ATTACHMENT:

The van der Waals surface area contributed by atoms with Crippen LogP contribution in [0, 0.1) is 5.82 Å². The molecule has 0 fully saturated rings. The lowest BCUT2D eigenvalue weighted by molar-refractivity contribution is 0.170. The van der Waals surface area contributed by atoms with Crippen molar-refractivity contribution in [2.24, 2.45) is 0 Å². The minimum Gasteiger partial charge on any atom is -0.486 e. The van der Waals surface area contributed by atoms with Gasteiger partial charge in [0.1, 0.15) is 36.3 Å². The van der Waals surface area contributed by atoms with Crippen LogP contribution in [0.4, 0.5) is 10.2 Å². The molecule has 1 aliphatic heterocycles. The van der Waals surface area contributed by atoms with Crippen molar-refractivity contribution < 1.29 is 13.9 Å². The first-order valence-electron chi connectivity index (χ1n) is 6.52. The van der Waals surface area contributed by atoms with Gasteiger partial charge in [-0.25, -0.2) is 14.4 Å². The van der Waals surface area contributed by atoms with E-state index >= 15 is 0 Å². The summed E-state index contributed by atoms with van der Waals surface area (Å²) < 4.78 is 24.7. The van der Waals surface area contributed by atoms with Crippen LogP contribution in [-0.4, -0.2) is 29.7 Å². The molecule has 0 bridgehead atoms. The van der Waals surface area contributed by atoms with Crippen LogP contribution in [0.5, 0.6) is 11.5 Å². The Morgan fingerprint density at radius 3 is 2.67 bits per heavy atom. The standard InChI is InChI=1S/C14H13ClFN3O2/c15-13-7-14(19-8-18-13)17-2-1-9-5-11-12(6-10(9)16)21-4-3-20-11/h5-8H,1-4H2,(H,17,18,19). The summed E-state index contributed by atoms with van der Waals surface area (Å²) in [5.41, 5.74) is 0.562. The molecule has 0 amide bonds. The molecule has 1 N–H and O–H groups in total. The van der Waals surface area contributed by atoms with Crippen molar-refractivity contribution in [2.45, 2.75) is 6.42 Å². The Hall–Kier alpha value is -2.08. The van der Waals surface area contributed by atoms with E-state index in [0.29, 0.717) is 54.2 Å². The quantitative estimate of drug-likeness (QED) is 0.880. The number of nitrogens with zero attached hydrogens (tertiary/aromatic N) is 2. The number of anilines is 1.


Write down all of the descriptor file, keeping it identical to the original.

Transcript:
The van der Waals surface area contributed by atoms with Crippen LogP contribution in [0, 0.1) is 5.82 Å². The molecule has 0 fully saturated rings. The lowest BCUT2D eigenvalue weighted by molar-refractivity contribution is 0.170. The van der Waals surface area contributed by atoms with Crippen molar-refractivity contribution in [2.24, 2.45) is 0 Å². The minimum Gasteiger partial charge on any atom is -0.486 e. The van der Waals surface area contributed by atoms with Gasteiger partial charge in [0.1, 0.15) is 36.3 Å². The van der Waals surface area contributed by atoms with Crippen LogP contribution in [0.4, 0.5) is 10.2 Å². The molecule has 1 aliphatic heterocycles. The van der Waals surface area contributed by atoms with Crippen molar-refractivity contribution < 1.29 is 13.9 Å². The first-order valence-electron chi connectivity index (χ1n) is 6.52. The van der Waals surface area contributed by atoms with Gasteiger partial charge in [-0.25, -0.2) is 14.4 Å². The van der Waals surface area contributed by atoms with E-state index >= 15 is 0 Å². The summed E-state index contributed by atoms with van der Waals surface area (Å²) < 4.78 is 24.7. The van der Waals surface area contributed by atoms with Crippen LogP contribution in [-0.4, -0.2) is 29.7 Å². The molecule has 0 bridgehead atoms. The van der Waals surface area contributed by atoms with Crippen LogP contribution in [0.5, 0.6) is 11.5 Å². The Morgan fingerprint density at radius 3 is 2.67 bits per heavy atom. The standard InChI is InChI=1S/C14H13ClFN3O2/c15-13-7-14(19-8-18-13)17-2-1-9-5-11-12(6-10(9)16)21-4-3-20-11/h5-8H,1-4H2,(H,17,18,19). The summed E-state index contributed by atoms with van der Waals surface area (Å²) in [5.41, 5.74) is 0.562. The molecule has 0 amide bonds. The molecule has 1 N–H and O–H groups in total. The van der Waals surface area contributed by atoms with Crippen molar-refractivity contribution in [2.45, 2.75) is 6.42 Å². The Hall–Kier alpha value is -2.08. The van der Waals surface area contributed by atoms with E-state index in [0.29, 0.717) is 54.2 Å². The quantitative estimate of drug-likeness (QED) is 0.880. The number of nitrogens with zero attached hydrogens (tertiary/aromatic N) is 2. The number of anilines is 1.